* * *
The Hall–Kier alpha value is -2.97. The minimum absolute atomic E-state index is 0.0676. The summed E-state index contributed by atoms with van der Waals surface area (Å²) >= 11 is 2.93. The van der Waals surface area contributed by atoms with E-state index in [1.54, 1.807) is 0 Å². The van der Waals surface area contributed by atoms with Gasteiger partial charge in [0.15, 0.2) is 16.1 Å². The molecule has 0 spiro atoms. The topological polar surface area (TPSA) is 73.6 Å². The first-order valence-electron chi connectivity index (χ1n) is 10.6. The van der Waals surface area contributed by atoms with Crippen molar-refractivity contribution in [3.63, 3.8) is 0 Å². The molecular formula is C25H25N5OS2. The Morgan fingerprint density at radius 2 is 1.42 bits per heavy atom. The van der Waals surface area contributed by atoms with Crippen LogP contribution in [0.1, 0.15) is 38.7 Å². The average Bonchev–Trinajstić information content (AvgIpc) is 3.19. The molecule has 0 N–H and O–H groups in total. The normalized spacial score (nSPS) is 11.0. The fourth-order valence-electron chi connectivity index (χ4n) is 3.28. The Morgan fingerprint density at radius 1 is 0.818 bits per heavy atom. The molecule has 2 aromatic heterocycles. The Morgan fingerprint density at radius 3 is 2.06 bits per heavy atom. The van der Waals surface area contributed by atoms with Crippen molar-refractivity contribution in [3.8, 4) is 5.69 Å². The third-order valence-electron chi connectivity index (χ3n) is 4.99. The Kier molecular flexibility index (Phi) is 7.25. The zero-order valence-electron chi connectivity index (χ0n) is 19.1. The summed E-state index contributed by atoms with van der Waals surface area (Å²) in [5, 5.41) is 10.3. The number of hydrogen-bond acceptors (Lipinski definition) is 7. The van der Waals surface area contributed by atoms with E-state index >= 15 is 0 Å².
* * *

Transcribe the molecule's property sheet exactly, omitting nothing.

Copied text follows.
The Hall–Kier alpha value is -2.97. The minimum absolute atomic E-state index is 0.0676. The summed E-state index contributed by atoms with van der Waals surface area (Å²) >= 11 is 2.93. The van der Waals surface area contributed by atoms with E-state index in [1.54, 1.807) is 0 Å². The van der Waals surface area contributed by atoms with Gasteiger partial charge in [0.15, 0.2) is 16.1 Å². The molecule has 0 spiro atoms. The topological polar surface area (TPSA) is 73.6 Å². The first-order valence-electron chi connectivity index (χ1n) is 10.6. The van der Waals surface area contributed by atoms with Crippen molar-refractivity contribution in [3.63, 3.8) is 0 Å². The molecular formula is C25H25N5OS2. The Morgan fingerprint density at radius 2 is 1.42 bits per heavy atom. The van der Waals surface area contributed by atoms with Crippen LogP contribution in [0.1, 0.15) is 38.7 Å². The average Bonchev–Trinajstić information content (AvgIpc) is 3.19. The molecule has 0 N–H and O–H groups in total. The normalized spacial score (nSPS) is 11.0. The fourth-order valence-electron chi connectivity index (χ4n) is 3.28. The Morgan fingerprint density at radius 1 is 0.818 bits per heavy atom. The molecule has 2 aromatic heterocycles. The Morgan fingerprint density at radius 3 is 2.06 bits per heavy atom. The van der Waals surface area contributed by atoms with Crippen molar-refractivity contribution in [3.8, 4) is 5.69 Å². The third-order valence-electron chi connectivity index (χ3n) is 4.99. The Kier molecular flexibility index (Phi) is 7.25. The zero-order valence-electron chi connectivity index (χ0n) is 19.1. The summed E-state index contributed by atoms with van der Waals surface area (Å²) in [5, 5.41) is 10.3. The number of hydrogen-bond acceptors (Lipinski definition) is 7. The van der Waals surface area contributed by atoms with E-state index >= 15 is 0 Å².